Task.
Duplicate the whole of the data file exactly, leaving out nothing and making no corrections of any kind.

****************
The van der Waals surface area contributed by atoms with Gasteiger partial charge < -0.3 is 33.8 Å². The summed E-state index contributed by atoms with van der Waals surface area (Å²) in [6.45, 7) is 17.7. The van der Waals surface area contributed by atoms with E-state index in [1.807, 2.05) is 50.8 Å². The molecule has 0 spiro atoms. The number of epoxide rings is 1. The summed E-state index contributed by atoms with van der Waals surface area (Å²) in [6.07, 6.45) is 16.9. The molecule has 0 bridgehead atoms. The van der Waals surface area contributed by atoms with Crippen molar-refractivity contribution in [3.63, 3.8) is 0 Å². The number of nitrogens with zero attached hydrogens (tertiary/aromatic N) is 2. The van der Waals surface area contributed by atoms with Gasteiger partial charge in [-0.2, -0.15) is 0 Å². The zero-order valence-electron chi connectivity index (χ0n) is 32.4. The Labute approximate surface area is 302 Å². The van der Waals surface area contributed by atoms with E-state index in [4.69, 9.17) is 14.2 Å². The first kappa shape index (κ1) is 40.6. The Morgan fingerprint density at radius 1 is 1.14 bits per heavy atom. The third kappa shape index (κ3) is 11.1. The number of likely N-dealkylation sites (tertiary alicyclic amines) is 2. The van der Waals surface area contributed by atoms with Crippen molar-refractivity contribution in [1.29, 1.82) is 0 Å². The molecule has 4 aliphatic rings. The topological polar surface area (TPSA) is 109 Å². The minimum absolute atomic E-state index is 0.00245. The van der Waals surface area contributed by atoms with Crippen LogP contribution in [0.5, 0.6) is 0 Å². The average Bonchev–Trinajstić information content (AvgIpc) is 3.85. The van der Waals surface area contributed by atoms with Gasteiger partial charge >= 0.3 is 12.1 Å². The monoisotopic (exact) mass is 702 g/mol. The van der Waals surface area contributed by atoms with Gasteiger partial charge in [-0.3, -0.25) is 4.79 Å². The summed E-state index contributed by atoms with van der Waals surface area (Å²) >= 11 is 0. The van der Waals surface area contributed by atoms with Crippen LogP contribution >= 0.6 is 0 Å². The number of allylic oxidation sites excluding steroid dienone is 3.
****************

The van der Waals surface area contributed by atoms with Gasteiger partial charge < -0.3 is 33.8 Å². The summed E-state index contributed by atoms with van der Waals surface area (Å²) in [6.45, 7) is 17.7. The van der Waals surface area contributed by atoms with E-state index in [1.807, 2.05) is 50.8 Å². The molecule has 0 spiro atoms. The number of epoxide rings is 1. The summed E-state index contributed by atoms with van der Waals surface area (Å²) in [6.07, 6.45) is 16.9. The molecule has 0 bridgehead atoms. The van der Waals surface area contributed by atoms with Crippen molar-refractivity contribution in [3.63, 3.8) is 0 Å². The number of nitrogens with zero attached hydrogens (tertiary/aromatic N) is 2. The van der Waals surface area contributed by atoms with Gasteiger partial charge in [-0.2, -0.15) is 0 Å². The zero-order valence-electron chi connectivity index (χ0n) is 32.4. The Labute approximate surface area is 302 Å². The van der Waals surface area contributed by atoms with E-state index in [4.69, 9.17) is 14.2 Å². The first kappa shape index (κ1) is 40.6. The Morgan fingerprint density at radius 1 is 1.14 bits per heavy atom. The third kappa shape index (κ3) is 11.1. The number of likely N-dealkylation sites (tertiary alicyclic amines) is 2. The van der Waals surface area contributed by atoms with Crippen molar-refractivity contribution in [1.29, 1.82) is 0 Å². The molecule has 4 aliphatic rings. The topological polar surface area (TPSA) is 109 Å². The minimum absolute atomic E-state index is 0.00245. The van der Waals surface area contributed by atoms with Crippen LogP contribution in [0.5, 0.6) is 0 Å². The average Bonchev–Trinajstić information content (AvgIpc) is 3.85. The van der Waals surface area contributed by atoms with Gasteiger partial charge >= 0.3 is 12.1 Å². The monoisotopic (exact) mass is 702 g/mol. The van der Waals surface area contributed by atoms with Gasteiger partial charge in [-0.3, -0.25) is 4.79 Å². The summed E-state index contributed by atoms with van der Waals surface area (Å²) >= 11 is 0. The van der Waals surface area contributed by atoms with Crippen LogP contribution >= 0.6 is 0 Å². The number of allylic oxidation sites excluding steroid dienone is 3.